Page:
June 05, 2020
Health care jobs have begun to return, starting with the outpatient settings that were most impacted by the Covid-19 shutdown.
Health care added 312,000 jobs in May, regaining 20% of the 1.57 million jobs lost in March and April. All the gains were in ambulatory health care settings, which added 376,000 jobs, regaining 28% of the 1.3M jobs lost since February. Most of the ambulatory care gains were in dental offices, which added 245,000 jobs in May, regaining nearly half (45%) of the more than 500,000 jobs lost since February, and representing nearly 80% of the total health jobs gained in May. Physician offices also gained 51,000 jobs, regaining 18% of the 290,000 jobs lost in that setting.
Hospital employment was still falling in May, but at a much lower rate: 27,000 jobs lost, versus 127,000 lost in April. While hospital employment has fallen by more than 150,000 jobs over the past few months, these losses represent only 2.4% of the 5.26 million hospital jobs.
Employment in nursing homes and other residential care was still falling in May, but, again, at a lower rate: 37,000 jobs lost, versus 117,000 lost in April. Long-term care residential settings have lost 4.7% of their workforce since February 2020.
The long-term view below shows clearly how, unlike in previous recessions, health care employment is showing the same pattern as the rest of the economy. From February through April 2020, health care jobs fell 9.5% and non-health jobs fell 14.5%, and both are now starting to return. How far back they come and how long it will take is, of course, the big question in health care and for the overall economy.
Twelve-month percent change in health care and non-health employment
The pace of health sector job recovery will depend on the ability of health care providers to maintain Covid-19 care while returning to a more normal course of business, and the extent to which consumers feel comfortable returning to provider offices for visits and hospitals for elective care. As lockdowns end, many hospitals have been able to restart some procedures that were halted in late March and April; yet, the pace of the return remains slow, with many expecting it will take months before volumes return to normal. The most recent data on emergency room utilization and outpatient visits show volumes beginning to recover thru mid-May—how quickly care approaches the pre-Covid norm is yet to be seen.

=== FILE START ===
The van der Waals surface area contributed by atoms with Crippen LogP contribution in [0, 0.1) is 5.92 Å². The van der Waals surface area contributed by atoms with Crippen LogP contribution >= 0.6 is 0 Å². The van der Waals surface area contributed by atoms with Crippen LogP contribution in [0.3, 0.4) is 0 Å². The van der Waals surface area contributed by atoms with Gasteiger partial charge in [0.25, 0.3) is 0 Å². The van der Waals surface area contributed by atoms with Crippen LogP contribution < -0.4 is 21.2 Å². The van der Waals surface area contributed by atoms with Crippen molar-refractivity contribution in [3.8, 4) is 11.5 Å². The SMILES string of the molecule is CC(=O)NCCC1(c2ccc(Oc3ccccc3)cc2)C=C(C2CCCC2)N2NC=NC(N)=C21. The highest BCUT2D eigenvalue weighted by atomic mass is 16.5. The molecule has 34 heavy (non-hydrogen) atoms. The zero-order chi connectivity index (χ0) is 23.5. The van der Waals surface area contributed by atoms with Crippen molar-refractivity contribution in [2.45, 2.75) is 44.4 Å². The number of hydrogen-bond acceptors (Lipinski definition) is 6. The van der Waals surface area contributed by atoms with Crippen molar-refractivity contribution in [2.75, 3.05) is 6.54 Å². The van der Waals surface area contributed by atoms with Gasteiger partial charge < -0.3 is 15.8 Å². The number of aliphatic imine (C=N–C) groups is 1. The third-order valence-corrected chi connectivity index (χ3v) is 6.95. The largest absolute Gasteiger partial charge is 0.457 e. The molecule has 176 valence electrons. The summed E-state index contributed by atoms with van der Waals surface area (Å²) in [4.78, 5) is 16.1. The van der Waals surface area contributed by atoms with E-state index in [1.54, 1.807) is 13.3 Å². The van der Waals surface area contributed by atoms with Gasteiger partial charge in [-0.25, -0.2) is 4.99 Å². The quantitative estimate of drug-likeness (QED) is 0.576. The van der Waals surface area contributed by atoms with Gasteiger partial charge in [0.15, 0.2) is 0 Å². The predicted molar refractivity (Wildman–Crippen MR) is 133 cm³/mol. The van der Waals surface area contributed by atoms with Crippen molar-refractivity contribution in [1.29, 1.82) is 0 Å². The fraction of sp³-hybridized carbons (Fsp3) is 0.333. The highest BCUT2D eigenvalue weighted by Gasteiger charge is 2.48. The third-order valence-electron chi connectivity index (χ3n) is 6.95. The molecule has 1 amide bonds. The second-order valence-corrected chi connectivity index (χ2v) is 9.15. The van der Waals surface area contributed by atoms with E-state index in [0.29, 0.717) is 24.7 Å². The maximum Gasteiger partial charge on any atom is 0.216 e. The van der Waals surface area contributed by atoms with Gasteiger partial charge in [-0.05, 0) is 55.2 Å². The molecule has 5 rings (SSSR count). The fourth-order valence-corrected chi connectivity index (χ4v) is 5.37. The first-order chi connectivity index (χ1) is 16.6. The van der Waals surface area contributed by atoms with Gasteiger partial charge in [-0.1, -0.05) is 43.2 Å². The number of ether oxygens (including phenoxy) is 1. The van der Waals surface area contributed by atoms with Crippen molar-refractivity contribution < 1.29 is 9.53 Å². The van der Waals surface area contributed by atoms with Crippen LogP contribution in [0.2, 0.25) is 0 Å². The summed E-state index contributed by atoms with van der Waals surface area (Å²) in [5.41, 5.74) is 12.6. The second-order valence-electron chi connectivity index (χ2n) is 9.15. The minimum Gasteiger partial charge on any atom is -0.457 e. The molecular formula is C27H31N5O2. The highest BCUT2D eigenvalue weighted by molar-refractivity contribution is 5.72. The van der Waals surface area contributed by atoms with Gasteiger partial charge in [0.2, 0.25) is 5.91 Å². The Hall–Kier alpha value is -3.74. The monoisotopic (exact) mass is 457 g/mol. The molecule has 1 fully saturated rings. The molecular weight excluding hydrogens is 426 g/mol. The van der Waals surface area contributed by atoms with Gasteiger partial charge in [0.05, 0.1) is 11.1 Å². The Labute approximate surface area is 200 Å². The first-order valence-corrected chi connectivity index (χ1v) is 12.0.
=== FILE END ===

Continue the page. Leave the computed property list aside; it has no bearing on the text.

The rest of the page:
Lastly, the impact of government assistance on some health care providers should not be understated. The health care and social assistance sector has been the largest recipient of lending from the Small Business Administration’s Paycheck Protection Program (over $65 billion dollars as of May 30), but that is due to end this summer. If this support stops too soon, if health care volumes have not returned by the fall, or if Covid-19 infections rise again to push out elective care, health care job losses may well return.
Program Director, Health Economics and PolicyAreas of Expertise
With over 30 years of experience working with government, commercial, and philanthropic clients, Ani leads Altarum research and policy analyses in areas such as health spending and workforce and the economic impacts of investments in improving health and advancing racial equity. Ani holds a bachelor’s degree in mathematics and a master’s degree in applied economics with a concentration in labor economics, both from the University of Michigan.
Research Director, Health Economics and PolicyAreas of Expertise
Corey develops tools that model the societal benefits of improved population health and conducts economic analyses of health sector policies. He holds a master’s degree in public policy from the University of Michigan and a bachelor’s degree in economics from Washington University in St. Louis.